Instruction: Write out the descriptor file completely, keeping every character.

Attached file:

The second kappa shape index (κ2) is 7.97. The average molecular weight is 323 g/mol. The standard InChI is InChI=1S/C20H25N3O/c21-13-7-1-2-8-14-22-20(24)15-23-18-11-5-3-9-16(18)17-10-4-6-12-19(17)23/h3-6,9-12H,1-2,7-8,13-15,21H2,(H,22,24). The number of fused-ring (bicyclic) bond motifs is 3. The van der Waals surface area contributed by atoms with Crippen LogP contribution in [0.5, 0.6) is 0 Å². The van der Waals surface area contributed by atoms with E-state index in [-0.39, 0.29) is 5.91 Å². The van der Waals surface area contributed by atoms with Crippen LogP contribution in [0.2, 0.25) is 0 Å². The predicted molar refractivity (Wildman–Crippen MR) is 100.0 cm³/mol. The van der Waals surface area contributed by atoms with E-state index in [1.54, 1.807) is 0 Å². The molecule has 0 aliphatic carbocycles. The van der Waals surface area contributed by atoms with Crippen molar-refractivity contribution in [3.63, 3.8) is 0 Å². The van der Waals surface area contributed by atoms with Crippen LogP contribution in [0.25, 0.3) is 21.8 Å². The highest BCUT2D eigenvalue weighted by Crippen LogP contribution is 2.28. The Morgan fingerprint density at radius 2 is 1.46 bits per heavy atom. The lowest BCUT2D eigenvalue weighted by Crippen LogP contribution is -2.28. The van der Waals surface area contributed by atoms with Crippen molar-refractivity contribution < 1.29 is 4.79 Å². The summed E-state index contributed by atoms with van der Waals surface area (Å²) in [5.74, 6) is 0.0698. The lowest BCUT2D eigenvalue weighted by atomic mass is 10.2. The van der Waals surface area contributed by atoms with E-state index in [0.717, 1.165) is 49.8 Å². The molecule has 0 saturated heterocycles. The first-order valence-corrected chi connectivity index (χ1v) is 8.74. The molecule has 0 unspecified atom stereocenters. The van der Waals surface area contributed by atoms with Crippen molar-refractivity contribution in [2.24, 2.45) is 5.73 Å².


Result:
The second kappa shape index (κ2) is 7.97. The average molecular weight is 323 g/mol. The standard InChI is InChI=1S/C20H25N3O/c21-13-7-1-2-8-14-22-20(24)15-23-18-11-5-3-9-16(18)17-10-4-6-12-19(17)23/h3-6,9-12H,1-2,7-8,13-15,21H2,(H,22,24). The number of fused-ring (bicyclic) bond motifs is 3. The van der Waals surface area contributed by atoms with Crippen LogP contribution in [0.5, 0.6) is 0 Å². The van der Waals surface area contributed by atoms with E-state index in [-0.39, 0.29) is 5.91 Å². The van der Waals surface area contributed by atoms with Crippen LogP contribution in [0.2, 0.25) is 0 Å². The predicted molar refractivity (Wildman–Crippen MR) is 100.0 cm³/mol. The van der Waals surface area contributed by atoms with E-state index in [1.54, 1.807) is 0 Å². The molecule has 0 aliphatic carbocycles. The van der Waals surface area contributed by atoms with Crippen molar-refractivity contribution in [3.63, 3.8) is 0 Å². The van der Waals surface area contributed by atoms with Crippen LogP contribution in [0.25, 0.3) is 21.8 Å². The highest BCUT2D eigenvalue weighted by Crippen LogP contribution is 2.28. The Morgan fingerprint density at radius 2 is 1.46 bits per heavy atom. The lowest BCUT2D eigenvalue weighted by Crippen LogP contribution is -2.28. The van der Waals surface area contributed by atoms with Crippen molar-refractivity contribution < 1.29 is 4.79 Å². The summed E-state index contributed by atoms with van der Waals surface area (Å²) in [5.74, 6) is 0.0698. The lowest BCUT2D eigenvalue weighted by atomic mass is 10.2. The van der Waals surface area contributed by atoms with E-state index in [0.717, 1.165) is 49.8 Å². The molecule has 0 saturated heterocycles. The first-order valence-corrected chi connectivity index (χ1v) is 8.74. The molecule has 0 unspecified atom stereocenters. The van der Waals surface area contributed by atoms with Crippen molar-refractivity contribution in [2.24, 2.45) is 5.73 Å².